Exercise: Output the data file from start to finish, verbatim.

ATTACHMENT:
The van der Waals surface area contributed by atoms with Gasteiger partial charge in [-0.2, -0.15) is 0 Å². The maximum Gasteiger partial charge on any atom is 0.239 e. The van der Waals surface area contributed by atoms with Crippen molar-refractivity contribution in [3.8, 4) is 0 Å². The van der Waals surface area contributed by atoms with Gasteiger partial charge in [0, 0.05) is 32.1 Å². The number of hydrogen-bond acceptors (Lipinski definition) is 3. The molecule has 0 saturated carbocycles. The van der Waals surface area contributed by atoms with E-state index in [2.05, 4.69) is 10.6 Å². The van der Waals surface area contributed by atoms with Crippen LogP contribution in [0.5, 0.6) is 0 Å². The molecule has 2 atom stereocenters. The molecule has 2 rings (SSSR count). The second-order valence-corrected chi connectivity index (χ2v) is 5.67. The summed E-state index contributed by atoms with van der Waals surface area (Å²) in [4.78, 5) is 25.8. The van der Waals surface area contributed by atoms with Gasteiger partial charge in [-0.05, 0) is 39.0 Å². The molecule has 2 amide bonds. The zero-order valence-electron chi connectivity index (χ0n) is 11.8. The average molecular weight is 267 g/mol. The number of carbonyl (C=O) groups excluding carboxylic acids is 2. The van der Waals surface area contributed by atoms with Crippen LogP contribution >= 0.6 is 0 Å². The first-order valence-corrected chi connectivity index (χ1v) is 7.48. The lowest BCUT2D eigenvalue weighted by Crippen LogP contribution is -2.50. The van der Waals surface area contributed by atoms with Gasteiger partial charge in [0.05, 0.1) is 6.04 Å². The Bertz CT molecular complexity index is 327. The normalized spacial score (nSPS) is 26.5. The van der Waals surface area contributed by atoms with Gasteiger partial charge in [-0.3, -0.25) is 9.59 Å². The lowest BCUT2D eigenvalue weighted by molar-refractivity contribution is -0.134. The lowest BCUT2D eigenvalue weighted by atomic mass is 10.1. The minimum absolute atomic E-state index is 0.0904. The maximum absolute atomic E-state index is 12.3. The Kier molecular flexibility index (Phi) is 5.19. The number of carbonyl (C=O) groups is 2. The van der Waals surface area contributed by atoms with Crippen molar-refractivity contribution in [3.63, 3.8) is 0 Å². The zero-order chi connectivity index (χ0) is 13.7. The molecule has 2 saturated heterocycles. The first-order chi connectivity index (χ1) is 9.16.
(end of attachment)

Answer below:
The van der Waals surface area contributed by atoms with Gasteiger partial charge in [-0.2, -0.15) is 0 Å². The maximum Gasteiger partial charge on any atom is 0.239 e. The van der Waals surface area contributed by atoms with Crippen molar-refractivity contribution in [3.8, 4) is 0 Å². The van der Waals surface area contributed by atoms with Gasteiger partial charge in [0, 0.05) is 32.1 Å². The number of hydrogen-bond acceptors (Lipinski definition) is 3. The molecule has 0 saturated carbocycles. The van der Waals surface area contributed by atoms with E-state index in [2.05, 4.69) is 10.6 Å². The van der Waals surface area contributed by atoms with Crippen LogP contribution in [0.5, 0.6) is 0 Å². The molecule has 2 atom stereocenters. The molecule has 2 rings (SSSR count). The second-order valence-corrected chi connectivity index (χ2v) is 5.67. The summed E-state index contributed by atoms with van der Waals surface area (Å²) in [4.78, 5) is 25.8. The van der Waals surface area contributed by atoms with Gasteiger partial charge in [-0.05, 0) is 39.0 Å². The molecule has 2 amide bonds. The zero-order valence-electron chi connectivity index (χ0n) is 11.8. The average molecular weight is 267 g/mol. The number of carbonyl (C=O) groups excluding carboxylic acids is 2. The van der Waals surface area contributed by atoms with Crippen LogP contribution >= 0.6 is 0 Å². The first-order valence-corrected chi connectivity index (χ1v) is 7.48. The lowest BCUT2D eigenvalue weighted by Crippen LogP contribution is -2.50. The van der Waals surface area contributed by atoms with Gasteiger partial charge in [0.05, 0.1) is 6.04 Å². The Bertz CT molecular complexity index is 327. The normalized spacial score (nSPS) is 26.5. The van der Waals surface area contributed by atoms with Gasteiger partial charge in [-0.3, -0.25) is 9.59 Å². The lowest BCUT2D eigenvalue weighted by molar-refractivity contribution is -0.134. The lowest BCUT2D eigenvalue weighted by atomic mass is 10.1. The minimum absolute atomic E-state index is 0.0904. The maximum absolute atomic E-state index is 12.3. The Kier molecular flexibility index (Phi) is 5.19. The number of carbonyl (C=O) groups is 2. The van der Waals surface area contributed by atoms with Crippen molar-refractivity contribution in [3.63, 3.8) is 0 Å². The zero-order chi connectivity index (χ0) is 13.7. The molecule has 2 saturated heterocycles. The first-order chi connectivity index (χ1) is 9.16.